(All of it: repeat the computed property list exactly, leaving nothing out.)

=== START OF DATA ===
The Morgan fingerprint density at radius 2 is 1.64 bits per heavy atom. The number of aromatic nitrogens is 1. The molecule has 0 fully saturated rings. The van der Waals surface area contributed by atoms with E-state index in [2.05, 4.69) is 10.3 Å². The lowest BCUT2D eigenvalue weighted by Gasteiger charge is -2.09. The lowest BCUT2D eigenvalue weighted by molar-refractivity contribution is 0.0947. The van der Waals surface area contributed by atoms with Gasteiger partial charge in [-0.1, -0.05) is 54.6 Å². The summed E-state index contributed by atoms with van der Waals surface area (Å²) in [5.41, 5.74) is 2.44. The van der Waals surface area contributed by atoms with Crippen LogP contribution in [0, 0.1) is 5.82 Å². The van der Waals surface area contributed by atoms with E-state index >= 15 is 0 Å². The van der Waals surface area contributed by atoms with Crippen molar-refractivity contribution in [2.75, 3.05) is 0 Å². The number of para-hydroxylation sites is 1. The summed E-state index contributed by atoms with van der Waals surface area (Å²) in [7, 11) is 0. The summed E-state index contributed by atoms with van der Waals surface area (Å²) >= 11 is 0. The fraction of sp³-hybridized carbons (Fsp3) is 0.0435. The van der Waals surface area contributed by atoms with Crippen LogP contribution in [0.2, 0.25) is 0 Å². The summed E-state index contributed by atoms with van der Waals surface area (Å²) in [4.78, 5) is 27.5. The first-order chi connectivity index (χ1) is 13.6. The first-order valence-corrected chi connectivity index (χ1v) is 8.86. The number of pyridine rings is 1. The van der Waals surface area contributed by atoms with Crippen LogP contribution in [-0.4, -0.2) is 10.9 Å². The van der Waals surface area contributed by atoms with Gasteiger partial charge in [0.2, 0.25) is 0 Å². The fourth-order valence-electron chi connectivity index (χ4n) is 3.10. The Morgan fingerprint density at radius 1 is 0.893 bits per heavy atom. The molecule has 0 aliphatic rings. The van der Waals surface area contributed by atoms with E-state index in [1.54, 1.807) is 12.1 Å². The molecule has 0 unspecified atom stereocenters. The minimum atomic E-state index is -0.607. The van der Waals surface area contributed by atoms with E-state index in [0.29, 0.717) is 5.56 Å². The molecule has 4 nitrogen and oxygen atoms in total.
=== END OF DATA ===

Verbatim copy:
The Morgan fingerprint density at radius 2 is 1.64 bits per heavy atom. The number of aromatic nitrogens is 1. The molecule has 0 fully saturated rings. The van der Waals surface area contributed by atoms with E-state index in [2.05, 4.69) is 10.3 Å². The lowest BCUT2D eigenvalue weighted by Gasteiger charge is -2.09. The lowest BCUT2D eigenvalue weighted by molar-refractivity contribution is 0.0947. The van der Waals surface area contributed by atoms with Gasteiger partial charge in [-0.1, -0.05) is 54.6 Å². The summed E-state index contributed by atoms with van der Waals surface area (Å²) in [5.41, 5.74) is 2.44. The van der Waals surface area contributed by atoms with Crippen LogP contribution in [0, 0.1) is 5.82 Å². The van der Waals surface area contributed by atoms with E-state index >= 15 is 0 Å². The van der Waals surface area contributed by atoms with Crippen molar-refractivity contribution in [2.75, 3.05) is 0 Å². The number of para-hydroxylation sites is 1. The summed E-state index contributed by atoms with van der Waals surface area (Å²) in [7, 11) is 0. The summed E-state index contributed by atoms with van der Waals surface area (Å²) >= 11 is 0. The fraction of sp³-hybridized carbons (Fsp3) is 0.0435. The van der Waals surface area contributed by atoms with Crippen LogP contribution in [0.2, 0.25) is 0 Å². The summed E-state index contributed by atoms with van der Waals surface area (Å²) in [4.78, 5) is 27.5. The first-order chi connectivity index (χ1) is 13.6. The first-order valence-corrected chi connectivity index (χ1v) is 8.86. The number of pyridine rings is 1. The van der Waals surface area contributed by atoms with Crippen LogP contribution in [-0.4, -0.2) is 10.9 Å². The van der Waals surface area contributed by atoms with Gasteiger partial charge in [0.2, 0.25) is 0 Å². The fourth-order valence-electron chi connectivity index (χ4n) is 3.10. The Morgan fingerprint density at radius 1 is 0.893 bits per heavy atom. The molecule has 0 aliphatic rings. The van der Waals surface area contributed by atoms with E-state index in [1.54, 1.807) is 12.1 Å². The molecule has 0 unspecified atom stereocenters. The minimum atomic E-state index is -0.607. The van der Waals surface area contributed by atoms with E-state index in [0.29, 0.717) is 5.56 Å². The molecule has 4 nitrogen and oxygen atoms in total.